Environment body exploring ways to stop entry of polluting Indonesia coal into Delhi
With the Delhi government banning the use of coal in the national Capital, the Supreme Court-appointed Environment Pollution (Prevention and Control) Authority (EPCA) is concerned with the influx of coal imported from Indonesia and the US. This coal has high sulphur content and triggers heavy air pollution when burned.
In a meeting held last week, EPCA asked officials of Coal India Limited to suggest how the supply of coal to Delhi-based traders could be restricted.
The court-appointed body will also discuss with the shipping ministry and directorate general of foreign trade on how to check the entry of imported coal to Delhi. “The use of coal has been banned in Delhi but we were informed in a recent meeting that imported Indonesian and US coal was still reaching NCR and Delhi. They are mainly coming from the Kandla port in Gujarat. They have high sulphur content and we have to find ways to check their entry to Delhi,” said Sunita Narain, member of EPCA.
The Delhi environment department had published a list of approved fuels on June 29 this year in which the use of coal was banned.
Only thermal power plants have been allowed to use coal that has sulphur content less than 0.4%. Industries have been asked to shift to piped natural gas by September-end.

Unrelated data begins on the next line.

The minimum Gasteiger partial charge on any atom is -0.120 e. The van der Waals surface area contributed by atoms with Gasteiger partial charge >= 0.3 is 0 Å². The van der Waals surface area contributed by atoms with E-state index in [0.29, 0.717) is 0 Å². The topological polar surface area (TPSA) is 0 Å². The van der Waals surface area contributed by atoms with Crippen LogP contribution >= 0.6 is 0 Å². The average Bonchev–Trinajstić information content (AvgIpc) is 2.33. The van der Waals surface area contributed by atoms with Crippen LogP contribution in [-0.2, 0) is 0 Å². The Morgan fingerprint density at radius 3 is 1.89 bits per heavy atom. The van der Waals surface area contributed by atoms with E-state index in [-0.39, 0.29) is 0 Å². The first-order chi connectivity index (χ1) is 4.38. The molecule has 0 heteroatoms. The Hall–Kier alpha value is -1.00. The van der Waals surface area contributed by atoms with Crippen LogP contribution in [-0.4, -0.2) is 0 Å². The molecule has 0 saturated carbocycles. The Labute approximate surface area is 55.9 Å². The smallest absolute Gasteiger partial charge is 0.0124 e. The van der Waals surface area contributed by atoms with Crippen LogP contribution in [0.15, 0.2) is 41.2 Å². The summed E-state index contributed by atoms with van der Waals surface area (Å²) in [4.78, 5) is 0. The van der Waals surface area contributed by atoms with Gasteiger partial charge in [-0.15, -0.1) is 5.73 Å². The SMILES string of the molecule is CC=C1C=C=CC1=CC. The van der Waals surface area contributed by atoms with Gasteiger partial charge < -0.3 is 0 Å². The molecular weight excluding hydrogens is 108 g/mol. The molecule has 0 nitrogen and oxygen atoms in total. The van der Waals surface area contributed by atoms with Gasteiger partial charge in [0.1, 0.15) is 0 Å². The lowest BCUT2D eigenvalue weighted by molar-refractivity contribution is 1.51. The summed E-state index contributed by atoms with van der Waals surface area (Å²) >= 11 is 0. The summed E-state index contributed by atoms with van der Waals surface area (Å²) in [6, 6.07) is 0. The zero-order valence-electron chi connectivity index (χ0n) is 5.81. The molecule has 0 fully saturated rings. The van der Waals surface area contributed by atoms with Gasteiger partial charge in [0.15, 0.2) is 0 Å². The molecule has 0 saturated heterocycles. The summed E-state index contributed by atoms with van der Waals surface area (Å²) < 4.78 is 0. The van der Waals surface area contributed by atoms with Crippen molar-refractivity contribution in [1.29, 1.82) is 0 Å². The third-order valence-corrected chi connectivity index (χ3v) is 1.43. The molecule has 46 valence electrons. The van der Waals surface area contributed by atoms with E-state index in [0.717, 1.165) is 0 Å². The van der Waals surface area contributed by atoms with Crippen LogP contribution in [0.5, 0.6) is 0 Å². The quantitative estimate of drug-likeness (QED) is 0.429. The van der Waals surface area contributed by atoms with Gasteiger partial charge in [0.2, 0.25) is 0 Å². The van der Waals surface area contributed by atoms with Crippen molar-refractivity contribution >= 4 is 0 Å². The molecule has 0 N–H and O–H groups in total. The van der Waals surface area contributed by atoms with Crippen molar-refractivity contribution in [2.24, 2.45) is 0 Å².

Indonesian coal has a sulphur content of 8% - 9%. This means if used, they would produce huge amounts of sulphur dioxide.
“We have asked Coal India to explore ways on how to restrict the entry of coal to Delhi. One of the suggestions that have come up is to refuse supply of coal to any trader whose address shows that he is based in Delhi,” said an EPCA member.
But after Coal India officials claimed that they are not a part of the supply chain when it comes to imported coal, EPCA is now exploring ways on how to stop its entry to Delhi.
“We are not sure as to how the supply chain of imported coal works. We are exploring ways on how to check coal coming from ports. We might have to discuss it with the directorate general of foreign trade and the shipping ministry,” said an EPCA member.
HT had earlier reported that bunker oil – one of the most polluted fuels in the world and used by ships – was allegedly being used by industries in the National Capital Region to replace banned furnace oil, EPCA was warned.
A senior official of the Delhi Pollution Control Committee said coal was largely used by industries and power plants.
“But the use has gone down over the years. While industries are now shifting to PNG, the use of coal has also come down in houses because of LPG. Some small-time traders such as dhabas, restaurants, and those who iron clothes have been exempted and they could use charcoal,” said a DPCC official.